Creative ClayHouse began with a "paint your own pottery" outing in Missouri with our granddaughter, Maia, in 2004. The memories created that day live on in the cherished picture frame we painted together.
After many discussions and tons of research, Richard and I agreed this might be a business we could do together. The idea of creating a rewarding experience for people around Suwanee appealed to us. Thus, the idea for Creative ClayHouse was born.
At first we ran a mobile studio, bringing the pottery and paints to our painters or inviting them to paint on our porch at home.
After a few months, we realized the demand was significant; we needed a permanent location. The search was on. We looked at storefronts and strip malls, but they just didn't feel right. In April 2005, while driving down Main Street in Suwanee we saw the perfect place, a pink house next to Pierce's Corner. Although it wasn't for sale, I decided to knock on the door and ask the owners if they were interested in selling. Lillian Carasco's reply, "I told God he'd have to send somebody to my door before I'd sell this house." My response, "Here I am." In August 2005, Creative ClayHouse opened with a dedication service. Only by God's grace could we have found a location and opened only two months after closing.
The house is steeped in history with a story all its own. Originally built by Dr. Jackson in 1876, the house still boasts the original floors and fireplaces in the two front rooms. You can see the holes in the walls of the Mocha Mood room where the post office boxes were hung during its time, in later years, as the Suwanee Post Office. The house served as a summer home for a well-to-do Atlantan in the 1950's.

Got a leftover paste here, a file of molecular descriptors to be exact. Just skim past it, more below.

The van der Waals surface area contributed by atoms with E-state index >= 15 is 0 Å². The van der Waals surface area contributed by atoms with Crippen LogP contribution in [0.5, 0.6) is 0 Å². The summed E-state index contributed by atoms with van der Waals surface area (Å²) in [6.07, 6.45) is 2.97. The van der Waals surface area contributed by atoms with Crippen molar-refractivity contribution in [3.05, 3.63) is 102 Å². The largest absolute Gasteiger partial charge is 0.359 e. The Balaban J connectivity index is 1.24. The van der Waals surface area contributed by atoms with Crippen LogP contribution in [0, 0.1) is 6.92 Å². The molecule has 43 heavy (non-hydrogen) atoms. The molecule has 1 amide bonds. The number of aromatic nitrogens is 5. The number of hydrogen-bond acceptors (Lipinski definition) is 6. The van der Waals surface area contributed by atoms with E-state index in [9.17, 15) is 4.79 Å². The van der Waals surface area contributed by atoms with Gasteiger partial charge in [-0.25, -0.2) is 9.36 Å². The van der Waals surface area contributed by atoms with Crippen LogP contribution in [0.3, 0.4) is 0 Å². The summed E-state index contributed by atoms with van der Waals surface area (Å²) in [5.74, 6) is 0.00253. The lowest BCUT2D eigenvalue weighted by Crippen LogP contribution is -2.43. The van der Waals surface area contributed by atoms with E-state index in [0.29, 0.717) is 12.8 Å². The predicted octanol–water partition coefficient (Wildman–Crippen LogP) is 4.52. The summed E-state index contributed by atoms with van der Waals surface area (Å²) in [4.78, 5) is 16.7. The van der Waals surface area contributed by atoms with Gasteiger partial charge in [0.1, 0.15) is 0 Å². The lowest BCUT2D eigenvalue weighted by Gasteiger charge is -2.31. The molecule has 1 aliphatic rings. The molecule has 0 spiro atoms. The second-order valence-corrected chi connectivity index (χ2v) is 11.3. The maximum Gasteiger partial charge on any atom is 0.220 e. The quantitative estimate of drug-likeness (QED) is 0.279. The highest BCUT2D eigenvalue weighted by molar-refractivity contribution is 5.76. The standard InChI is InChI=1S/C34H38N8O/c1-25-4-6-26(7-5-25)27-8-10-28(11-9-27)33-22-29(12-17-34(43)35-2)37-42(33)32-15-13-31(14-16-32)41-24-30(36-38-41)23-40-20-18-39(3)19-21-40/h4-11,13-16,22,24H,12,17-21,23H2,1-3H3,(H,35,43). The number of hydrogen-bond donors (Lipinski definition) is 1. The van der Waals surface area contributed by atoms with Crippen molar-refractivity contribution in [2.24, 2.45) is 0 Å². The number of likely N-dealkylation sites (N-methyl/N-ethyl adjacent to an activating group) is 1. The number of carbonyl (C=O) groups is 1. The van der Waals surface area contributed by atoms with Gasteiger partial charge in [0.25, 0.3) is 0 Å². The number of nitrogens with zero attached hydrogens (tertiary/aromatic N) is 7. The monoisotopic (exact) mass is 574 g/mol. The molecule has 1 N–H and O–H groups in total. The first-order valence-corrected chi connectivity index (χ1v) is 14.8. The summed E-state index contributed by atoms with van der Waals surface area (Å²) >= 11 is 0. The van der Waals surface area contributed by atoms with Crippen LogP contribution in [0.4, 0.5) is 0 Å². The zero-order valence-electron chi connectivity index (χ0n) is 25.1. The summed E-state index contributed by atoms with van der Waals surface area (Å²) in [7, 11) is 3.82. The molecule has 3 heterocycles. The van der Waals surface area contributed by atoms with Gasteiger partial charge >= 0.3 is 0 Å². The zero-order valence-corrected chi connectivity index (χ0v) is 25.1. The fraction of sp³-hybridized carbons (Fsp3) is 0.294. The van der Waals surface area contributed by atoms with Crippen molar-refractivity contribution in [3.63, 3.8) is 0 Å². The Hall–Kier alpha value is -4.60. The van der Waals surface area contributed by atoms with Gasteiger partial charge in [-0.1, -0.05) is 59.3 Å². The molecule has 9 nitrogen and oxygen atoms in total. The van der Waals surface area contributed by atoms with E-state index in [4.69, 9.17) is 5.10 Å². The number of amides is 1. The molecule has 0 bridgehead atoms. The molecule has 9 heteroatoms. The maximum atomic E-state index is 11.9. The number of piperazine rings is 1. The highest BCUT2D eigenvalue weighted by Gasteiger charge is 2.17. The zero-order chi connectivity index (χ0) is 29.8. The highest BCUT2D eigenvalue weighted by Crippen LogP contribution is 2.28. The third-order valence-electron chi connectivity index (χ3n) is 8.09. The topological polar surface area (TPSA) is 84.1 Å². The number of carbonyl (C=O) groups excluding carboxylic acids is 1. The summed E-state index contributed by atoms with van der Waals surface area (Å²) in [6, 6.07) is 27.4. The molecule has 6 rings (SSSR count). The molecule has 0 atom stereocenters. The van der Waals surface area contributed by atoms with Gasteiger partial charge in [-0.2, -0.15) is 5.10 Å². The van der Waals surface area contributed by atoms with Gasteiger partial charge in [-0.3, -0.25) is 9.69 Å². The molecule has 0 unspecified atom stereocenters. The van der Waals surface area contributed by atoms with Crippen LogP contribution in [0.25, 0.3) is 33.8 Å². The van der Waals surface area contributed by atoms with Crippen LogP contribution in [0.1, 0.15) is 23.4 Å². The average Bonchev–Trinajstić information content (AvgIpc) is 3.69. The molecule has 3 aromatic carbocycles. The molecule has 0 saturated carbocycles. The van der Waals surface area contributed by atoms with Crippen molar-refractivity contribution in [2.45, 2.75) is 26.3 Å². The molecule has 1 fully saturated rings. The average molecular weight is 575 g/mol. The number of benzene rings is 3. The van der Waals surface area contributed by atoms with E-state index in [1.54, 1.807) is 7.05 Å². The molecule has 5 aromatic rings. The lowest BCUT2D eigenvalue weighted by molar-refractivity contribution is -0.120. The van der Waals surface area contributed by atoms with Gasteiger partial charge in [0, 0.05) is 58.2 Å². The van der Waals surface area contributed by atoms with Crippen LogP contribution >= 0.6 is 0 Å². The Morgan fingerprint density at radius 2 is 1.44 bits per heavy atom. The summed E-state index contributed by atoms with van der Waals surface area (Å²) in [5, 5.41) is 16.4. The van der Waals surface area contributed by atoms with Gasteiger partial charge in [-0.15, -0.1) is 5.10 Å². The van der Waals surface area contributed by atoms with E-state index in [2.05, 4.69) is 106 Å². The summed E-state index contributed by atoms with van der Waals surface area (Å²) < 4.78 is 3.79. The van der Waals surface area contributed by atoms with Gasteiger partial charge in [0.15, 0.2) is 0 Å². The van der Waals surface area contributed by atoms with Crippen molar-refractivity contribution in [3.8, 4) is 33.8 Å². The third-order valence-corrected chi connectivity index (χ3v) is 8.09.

Looking through the wavy glass panes you can imagine a past where horse drawn wagons full of cotton rolled by on their way to the gin at the corner of Stonecypher and Main Street. Children played stickball in the dusty streets and bought peppermint sticks from the corner general store. A day when Pierce's Corner was in its glory, the Main Street Photography building was the bank and Jerry Little's building was a gas station.
By 1996 the house was in danger of being condemned when the Carasco's bought it and began the restoration. The front door with the original colored glass was salvaged from the old carriage house in the back yard when the fancy new door was stolen during the renovation.
Today, children play in the backyard and run to the windows to watch the train chug by just as they did in years past. And, in a way, the doctor is in. But, today instead of setting of broken bones, we're healing weary spirits in need of a break. Instead of filling postal boxes with mail, we're filling paint trays with Wine About It, Moody Blue, and Cheeky Pink paints. Families continue to make memories within the walls that echo with history. Handprints cover plates, mugs, and platters as well as the walls. And, even now, guests can sit on the front porch watching the world go by while they paint. We're continuing the history and tradition of this old house by helping new generations create memories.
We invite you to come by and create your own special memory. Spend some family time making a keepsake. Celebrate a birthday or event, or just take in the history. Let us host a tour of the house and help you choose the perfect piece of pottery or fused glass.
We've had a lot of fun making Creative ClayHouse. We hope that you have even more fun here!